A substantial number of startups are also targeting jobs that are either dangerous to humans or impossible for them to do. Against this backdrop, Hydromea is building autonomous underwater drones that can track submerged assets like oil rigs or mining tools. Another company, Solinus, makes robots for inspecting narrow pipes.
Many startups are also working in digital domains, in part because the area is a natural habitat for algorithms, since the data is already in digital form. There are dozens of companies, for instance, working to simplify and automate routine tasks that are part of the digital workflow for companies. This area, sometimes called robotic process automation (RPA), rarely involves physical robots because it works with digital paperwork or chit. However, it is a popular way for companies to integrate basic AI routines into their software stack. Good RPA platforms, for example, often use optical character recognition and natural language processing to make sense of uploaded forms in order to simplify the office workload.
Many companies also depend upon open-source software projects with broad participation. Projects like Tensorflow or PyTorch are used throughout research and development organizations in universities and industrial laboratories. Some projects like DeepDetect, a tool for deep learning and decision-making, are also spawning companies that offer mixtures of support and services.
There are also hundreds of effective and well-known open-source projects used by AI researchers. OpenCV, for instance, offers a large collection of computer vision algorithms that can be adapted and integrated with other stacks. It is used frequently in robotics, medical projects, security applications and many other tasks that rely upon understanding the world through a camera image or video.
Is there anything AI can’t do?
There are some areas where AI finds more success than others. Statistical classification using machine learning is often pretty accurate but it is often limited by the breadth of the training data. These algorithms often fail when they are asked to make decisions in new situations or after the environment has shifted substantially from the training corpus.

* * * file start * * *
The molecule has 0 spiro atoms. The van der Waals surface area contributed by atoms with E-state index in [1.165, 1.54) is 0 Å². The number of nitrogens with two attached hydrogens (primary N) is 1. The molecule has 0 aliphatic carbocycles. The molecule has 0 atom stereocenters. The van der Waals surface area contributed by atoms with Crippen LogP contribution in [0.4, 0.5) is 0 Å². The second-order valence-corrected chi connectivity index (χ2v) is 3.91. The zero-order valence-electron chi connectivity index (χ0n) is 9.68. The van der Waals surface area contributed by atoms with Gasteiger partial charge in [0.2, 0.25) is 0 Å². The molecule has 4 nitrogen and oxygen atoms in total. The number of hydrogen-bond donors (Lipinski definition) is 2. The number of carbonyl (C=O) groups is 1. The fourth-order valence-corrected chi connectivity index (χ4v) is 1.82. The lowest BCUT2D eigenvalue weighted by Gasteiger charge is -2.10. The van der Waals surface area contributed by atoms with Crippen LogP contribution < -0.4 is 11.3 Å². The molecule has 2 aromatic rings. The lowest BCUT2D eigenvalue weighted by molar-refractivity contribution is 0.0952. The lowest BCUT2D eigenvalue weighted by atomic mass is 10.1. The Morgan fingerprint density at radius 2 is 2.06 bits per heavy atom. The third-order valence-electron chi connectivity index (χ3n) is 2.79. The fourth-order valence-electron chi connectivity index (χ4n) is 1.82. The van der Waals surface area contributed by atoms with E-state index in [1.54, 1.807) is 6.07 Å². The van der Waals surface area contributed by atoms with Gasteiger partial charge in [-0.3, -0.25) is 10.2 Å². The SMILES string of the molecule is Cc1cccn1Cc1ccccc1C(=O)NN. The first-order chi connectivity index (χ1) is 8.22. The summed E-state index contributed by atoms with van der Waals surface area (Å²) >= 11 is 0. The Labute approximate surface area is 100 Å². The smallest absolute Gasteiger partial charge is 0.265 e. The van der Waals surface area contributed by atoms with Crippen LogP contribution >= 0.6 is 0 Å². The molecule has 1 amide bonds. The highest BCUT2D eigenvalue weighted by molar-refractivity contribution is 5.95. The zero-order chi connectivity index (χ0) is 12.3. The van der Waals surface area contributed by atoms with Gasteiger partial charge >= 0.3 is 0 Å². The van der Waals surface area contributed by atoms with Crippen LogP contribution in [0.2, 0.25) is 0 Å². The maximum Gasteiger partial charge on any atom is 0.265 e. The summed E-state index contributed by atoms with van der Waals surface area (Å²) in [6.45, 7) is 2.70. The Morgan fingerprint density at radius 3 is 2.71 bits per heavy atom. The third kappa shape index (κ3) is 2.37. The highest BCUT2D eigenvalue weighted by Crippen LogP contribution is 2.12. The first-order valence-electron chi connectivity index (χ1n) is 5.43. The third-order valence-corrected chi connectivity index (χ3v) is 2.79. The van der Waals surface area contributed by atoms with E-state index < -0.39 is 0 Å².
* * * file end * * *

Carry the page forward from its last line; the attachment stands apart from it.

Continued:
Much of the success or failure depends upon how much precision is demanded. AI tends to be more successful when occasional mistakes are tolerable. If the users can filter out misclassification or incorrect responses, AI algorithms are welcomed. For instance, many photo storage sites offer to apply facial recognition algorithms to sort photos by who appears in them. The results are good but not perfect, but users can tolerate the mistakes. The field is largely a statistical game and succeeds when judged on a percentage basis.
A number of the most successful applications don’t require especially clever or elaborate algorithms, but depend upon a large and well-curated dataset organized by tools that are now manageable. The problem once seemed impossible because of the scope, until large enough teams tackled it. Navigation and mapping applications like Waze just use simple search algorithms to find the best path but these apps could not succeed without a large, digitized model of the street layouts.
Natural language processing is also successful with making generalizations about the sentiment or basic meaning in a sentence but it is frequently tripped up by neologisms, slang or nuance. As language changes or processes, the algorithms can adapt, but only with pointed retraining. They also start to fail when the challenges are outside a large training set.
Robotics and autonomous cars can be quite successful in limited areas or controlled spaces but they also face trouble when new challenges or unexpected obstacles appear. For them, the political costs of failure can be significant, so developers are necessarily cautious on leaving the envelope.
Indeed, determining whether an algorithm is capable or a failure often depends upon criteria that are politically determined. If the customers are happy enough with the response, if the results are predictable enough to be useful, then the algorithms succeed. As they become taken for granted, they lose the appellation of AI.
If the term is generally applied to the topics and goals that are just out of reach, if AI is always redefined to exclude the simple, well-understood solutions, then AI will always be moving toward the technological horizon. It may not be 100% successful presently, but when applied in specific cases, it can be tantalizingly close.
[Read more: The quest for explainable AI]